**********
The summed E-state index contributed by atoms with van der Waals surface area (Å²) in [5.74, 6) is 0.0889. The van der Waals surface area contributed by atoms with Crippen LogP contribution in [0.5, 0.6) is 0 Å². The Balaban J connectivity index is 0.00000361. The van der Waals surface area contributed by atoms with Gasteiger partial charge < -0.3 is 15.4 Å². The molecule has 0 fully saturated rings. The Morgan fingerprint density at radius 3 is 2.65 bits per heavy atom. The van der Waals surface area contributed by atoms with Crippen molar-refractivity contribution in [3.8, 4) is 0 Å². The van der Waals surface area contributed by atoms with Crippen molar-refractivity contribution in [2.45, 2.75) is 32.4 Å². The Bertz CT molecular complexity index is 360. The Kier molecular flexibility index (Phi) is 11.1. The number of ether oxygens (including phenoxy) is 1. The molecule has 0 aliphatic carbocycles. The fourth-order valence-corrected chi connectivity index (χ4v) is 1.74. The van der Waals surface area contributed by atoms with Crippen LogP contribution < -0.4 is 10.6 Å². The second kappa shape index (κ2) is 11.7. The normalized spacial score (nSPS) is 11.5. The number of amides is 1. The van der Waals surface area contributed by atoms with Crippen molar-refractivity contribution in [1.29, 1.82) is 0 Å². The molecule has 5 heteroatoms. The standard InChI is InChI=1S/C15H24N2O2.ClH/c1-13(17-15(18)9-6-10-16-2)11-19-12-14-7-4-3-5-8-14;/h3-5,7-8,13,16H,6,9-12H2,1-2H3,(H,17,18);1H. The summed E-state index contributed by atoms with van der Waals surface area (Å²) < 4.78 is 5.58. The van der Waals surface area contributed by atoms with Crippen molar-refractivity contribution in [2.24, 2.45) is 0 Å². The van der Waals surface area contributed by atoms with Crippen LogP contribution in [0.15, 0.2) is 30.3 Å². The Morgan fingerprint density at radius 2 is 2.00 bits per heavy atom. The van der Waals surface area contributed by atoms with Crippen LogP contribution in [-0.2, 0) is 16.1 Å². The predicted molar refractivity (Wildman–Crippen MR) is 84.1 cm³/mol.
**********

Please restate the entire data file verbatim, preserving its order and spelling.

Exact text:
The summed E-state index contributed by atoms with van der Waals surface area (Å²) in [5.74, 6) is 0.0889. The van der Waals surface area contributed by atoms with Crippen LogP contribution in [0.5, 0.6) is 0 Å². The Balaban J connectivity index is 0.00000361. The van der Waals surface area contributed by atoms with Gasteiger partial charge < -0.3 is 15.4 Å². The molecule has 0 fully saturated rings. The Morgan fingerprint density at radius 3 is 2.65 bits per heavy atom. The van der Waals surface area contributed by atoms with Crippen molar-refractivity contribution in [3.8, 4) is 0 Å². The van der Waals surface area contributed by atoms with Crippen molar-refractivity contribution in [2.45, 2.75) is 32.4 Å². The Bertz CT molecular complexity index is 360. The Kier molecular flexibility index (Phi) is 11.1. The number of ether oxygens (including phenoxy) is 1. The molecule has 0 aliphatic carbocycles. The fourth-order valence-corrected chi connectivity index (χ4v) is 1.74. The van der Waals surface area contributed by atoms with Crippen LogP contribution < -0.4 is 10.6 Å². The second kappa shape index (κ2) is 11.7. The normalized spacial score (nSPS) is 11.5. The number of amides is 1. The van der Waals surface area contributed by atoms with Crippen molar-refractivity contribution in [1.29, 1.82) is 0 Å². The molecule has 5 heteroatoms. The standard InChI is InChI=1S/C15H24N2O2.ClH/c1-13(17-15(18)9-6-10-16-2)11-19-12-14-7-4-3-5-8-14;/h3-5,7-8,13,16H,6,9-12H2,1-2H3,(H,17,18);1H. The summed E-state index contributed by atoms with van der Waals surface area (Å²) < 4.78 is 5.58. The van der Waals surface area contributed by atoms with Crippen molar-refractivity contribution in [2.24, 2.45) is 0 Å². The van der Waals surface area contributed by atoms with Crippen LogP contribution in [0.15, 0.2) is 30.3 Å². The Morgan fingerprint density at radius 2 is 2.00 bits per heavy atom. The van der Waals surface area contributed by atoms with Crippen LogP contribution in [-0.2, 0) is 16.1 Å². The predicted molar refractivity (Wildman–Crippen MR) is 84.1 cm³/mol.